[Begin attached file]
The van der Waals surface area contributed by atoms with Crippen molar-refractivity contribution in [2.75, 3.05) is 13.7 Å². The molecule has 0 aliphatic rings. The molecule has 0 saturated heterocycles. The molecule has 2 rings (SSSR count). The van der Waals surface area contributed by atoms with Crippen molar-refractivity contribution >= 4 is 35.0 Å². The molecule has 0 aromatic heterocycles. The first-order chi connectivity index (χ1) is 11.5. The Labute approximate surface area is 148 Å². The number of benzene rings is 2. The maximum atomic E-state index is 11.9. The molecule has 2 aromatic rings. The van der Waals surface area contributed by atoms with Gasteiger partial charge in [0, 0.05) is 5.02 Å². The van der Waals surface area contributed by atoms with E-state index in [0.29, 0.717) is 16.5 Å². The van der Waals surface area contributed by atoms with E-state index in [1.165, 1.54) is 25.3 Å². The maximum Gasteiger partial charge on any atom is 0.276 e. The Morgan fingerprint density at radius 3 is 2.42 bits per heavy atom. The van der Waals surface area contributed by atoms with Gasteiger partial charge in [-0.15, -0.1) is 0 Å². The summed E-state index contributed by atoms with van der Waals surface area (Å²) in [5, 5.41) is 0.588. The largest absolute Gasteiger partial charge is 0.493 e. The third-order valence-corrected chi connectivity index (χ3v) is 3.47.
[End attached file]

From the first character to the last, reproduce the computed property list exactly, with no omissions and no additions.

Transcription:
The van der Waals surface area contributed by atoms with Crippen molar-refractivity contribution in [2.75, 3.05) is 13.7 Å². The molecule has 0 aliphatic rings. The molecule has 0 saturated heterocycles. The molecule has 2 rings (SSSR count). The van der Waals surface area contributed by atoms with Crippen molar-refractivity contribution >= 4 is 35.0 Å². The molecule has 0 aromatic heterocycles. The first-order chi connectivity index (χ1) is 11.5. The Labute approximate surface area is 148 Å². The number of benzene rings is 2. The maximum atomic E-state index is 11.9. The molecule has 2 aromatic rings. The van der Waals surface area contributed by atoms with Gasteiger partial charge in [0, 0.05) is 5.02 Å². The van der Waals surface area contributed by atoms with E-state index in [0.29, 0.717) is 16.5 Å². The van der Waals surface area contributed by atoms with E-state index in [1.165, 1.54) is 25.3 Å². The maximum Gasteiger partial charge on any atom is 0.276 e. The Morgan fingerprint density at radius 3 is 2.42 bits per heavy atom. The van der Waals surface area contributed by atoms with Gasteiger partial charge in [-0.15, -0.1) is 0 Å². The summed E-state index contributed by atoms with van der Waals surface area (Å²) in [5, 5.41) is 0.588. The largest absolute Gasteiger partial charge is 0.493 e. The third-order valence-corrected chi connectivity index (χ3v) is 3.47.